Sunday, February 21, 2010

The Rolls-Royce of Bran Muffins

I singlehandedly ate the whole plum kuchen that I made last week.  I really enjoyed having something homemade to eat for breakfast with my coffee.  And when I got home from work late, tired and hungry, it really hit the spot.  In order to continue my enjoyment of home baked goods, I decided to look around for a recipe that would make something good for breakfast (and emergency snacking situations), but that also might be a little healthier and better suited for repeated daily consumption.  

In my search, I came across a recipe for Sour Cream Bran Muffins from Gourmet (shocking, I know), which claims to be "the Rolls-Royce of bran muffin recipes."  The combination of bran muffins and sour cream sounds a little weird, but overall pretty boring.  Their promise is one of digestive health, rather than flash and luxury.  Honestly, the Rolls-Royce comparison threw me for a loop.  Comparing muffins and cars is not an everyday occurrence, but that is perhaps why it is so effective: I was forced to bake them in order to figure out what all the fuss was about.  I encourage you to do the same.

Rolls-Royce Bran Muffins
Makes 12 muffins

1 stick (1/2 cup) unsalted butter, softened
1/4 cup firmly packed brown sugar*
1 large egg
1 cup sour cream (I used plain yogurt)
1/4 cup dark molasses*
1/2 cup raisins (I used dried cherries)
1 cup all-purpose flour
1 teaspoon baking soda
1/4 teaspoon salt
1 cup bran 

Preheat the oven to 400°
Mix the softened butter and brown sugar together until light and fluffy.  Beat in the egg, sour cream (or yogurt), and molasses (if you are using it).  Stir in the raisins (or other dried fruit).  Separately, mix the flour, baking soda, salt, and bran, and then mix it into the butter mixture.  Stir the batter until just combined (it will be lumpy).  Spoon the batter into either buttered or paper-lined muffin tins and bake for 15-20 minutes, until they are golden brown.  Cool them on a rack.  

*Instead of using 1/4 cup brown sugar and 1/4 cup molasses I used 1/2 brown sugar, which worked well.  
I will say this: these are really delicious muffins.  They smell great when they are baking - even better than that famous new-car-smell.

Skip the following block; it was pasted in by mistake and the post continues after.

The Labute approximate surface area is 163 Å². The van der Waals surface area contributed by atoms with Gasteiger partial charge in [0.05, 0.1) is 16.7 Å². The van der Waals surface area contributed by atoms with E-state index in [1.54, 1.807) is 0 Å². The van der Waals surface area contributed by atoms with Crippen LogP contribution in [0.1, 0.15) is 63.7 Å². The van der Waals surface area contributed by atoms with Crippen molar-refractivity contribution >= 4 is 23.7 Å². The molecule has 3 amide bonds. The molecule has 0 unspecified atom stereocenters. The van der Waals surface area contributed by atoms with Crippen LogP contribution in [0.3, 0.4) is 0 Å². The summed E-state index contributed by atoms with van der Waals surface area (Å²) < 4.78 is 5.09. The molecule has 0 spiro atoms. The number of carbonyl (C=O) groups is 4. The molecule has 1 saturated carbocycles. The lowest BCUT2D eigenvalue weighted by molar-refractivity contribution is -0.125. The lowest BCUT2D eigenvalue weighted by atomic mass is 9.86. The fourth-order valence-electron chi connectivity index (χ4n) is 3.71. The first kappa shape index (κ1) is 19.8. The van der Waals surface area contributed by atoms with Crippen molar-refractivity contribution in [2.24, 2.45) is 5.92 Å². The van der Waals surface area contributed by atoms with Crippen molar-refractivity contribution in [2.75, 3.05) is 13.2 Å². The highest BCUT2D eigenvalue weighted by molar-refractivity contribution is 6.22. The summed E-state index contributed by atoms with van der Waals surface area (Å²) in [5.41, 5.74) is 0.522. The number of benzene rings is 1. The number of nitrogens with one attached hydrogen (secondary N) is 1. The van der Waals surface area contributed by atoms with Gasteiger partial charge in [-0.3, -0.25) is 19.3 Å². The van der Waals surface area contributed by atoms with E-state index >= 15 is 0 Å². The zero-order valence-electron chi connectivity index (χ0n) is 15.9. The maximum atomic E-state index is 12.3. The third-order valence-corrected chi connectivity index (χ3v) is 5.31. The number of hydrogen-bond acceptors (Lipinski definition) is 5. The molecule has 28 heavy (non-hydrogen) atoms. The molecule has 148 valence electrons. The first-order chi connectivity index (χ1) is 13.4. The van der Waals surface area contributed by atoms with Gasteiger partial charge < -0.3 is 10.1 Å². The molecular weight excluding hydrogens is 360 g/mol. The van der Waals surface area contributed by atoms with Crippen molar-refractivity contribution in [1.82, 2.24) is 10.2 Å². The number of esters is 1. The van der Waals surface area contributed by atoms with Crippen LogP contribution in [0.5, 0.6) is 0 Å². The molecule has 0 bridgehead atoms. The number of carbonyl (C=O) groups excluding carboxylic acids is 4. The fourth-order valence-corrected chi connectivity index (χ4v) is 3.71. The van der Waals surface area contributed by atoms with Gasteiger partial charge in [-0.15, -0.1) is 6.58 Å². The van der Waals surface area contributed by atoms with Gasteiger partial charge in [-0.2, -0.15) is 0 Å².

Salad with Pasta

Pasta salad is not something I eat often.  It's one of those not really healthy or especially fresh items that I try to avoid at potlucks and salad bars.  Throw in some gloppy mayonnaise, flavorless black olives, and chunks of hard boiled eggs and I think I might be sick.

That said, this is a different sort of pasta salad.  I think that is because it puts the emphasis on salad.  The dressing is a tangy dijon vinaigrette, there are chunks of salty feta cheese, and simply toasted walnuts.  Tossed with a generous amount of dark green chopped spinach and nutty whole wheat pasta, this dish balances healthy ingredients without compromising flavor.  Not many pasta salads can boast the ability to satisfy the craving to eat something that is both good and good for you.  

This recipe is based on one from the dietician and cookbook author Ellie Krieger.  I mostly changed the amounts of the ingredients to my liking (I found her version a little too earnest).  

Spinach and Whole Wheat Pasta Salad
1 bag (16 oz) whole wheat rotelle pasta 
Spinach (a bag or a bunch)
Small red onion (or 1/2 a medium/large one), chopped into small pieces
1 cup of crumbled feta cheese 
1 cup walnuts, toasted and then broken into pieces
3-4 Tablespoons olive oil
3-4 Tablespoons red wine vinegar
1/2 -1 Tablespoon dijon mustard
2 garlic cloves (crushed or chopped finely)
Salt and pepper to taste

Cook the pasta until it is al dente and run cold water through it until it is cooled off.  Toast the walnuts in the oven (I put them in a pie plate) at 350 for 10 minutes or so, until they are browned, keeping an eye on them to make sure that they do not burn.  After you take the nuts out of the oven, let them cool for a few minutes and then break them up into smaller pieces with your fingers.  Whisk the olive oil, red wine vinegar, garlic, dijon mustard salt and pepper together, and adjust amounts to taste. Mix the chopped red onion into the dressing (this will help take some of the edge off of the raw onion, which can be overwhelmingly strong otherwise), and let it sit for a few minutes. 

Mix the dressing into the cooled pasta, and add both the feta and walnuts.  Chop up as much spinach as you want to eat right away, and mix it into your individual portion (once chopped and mixed into the salad, the spinach will wilt after a while).  The pasta salad keeps really well in the refrigerator, just as long as you keep the spinach separate.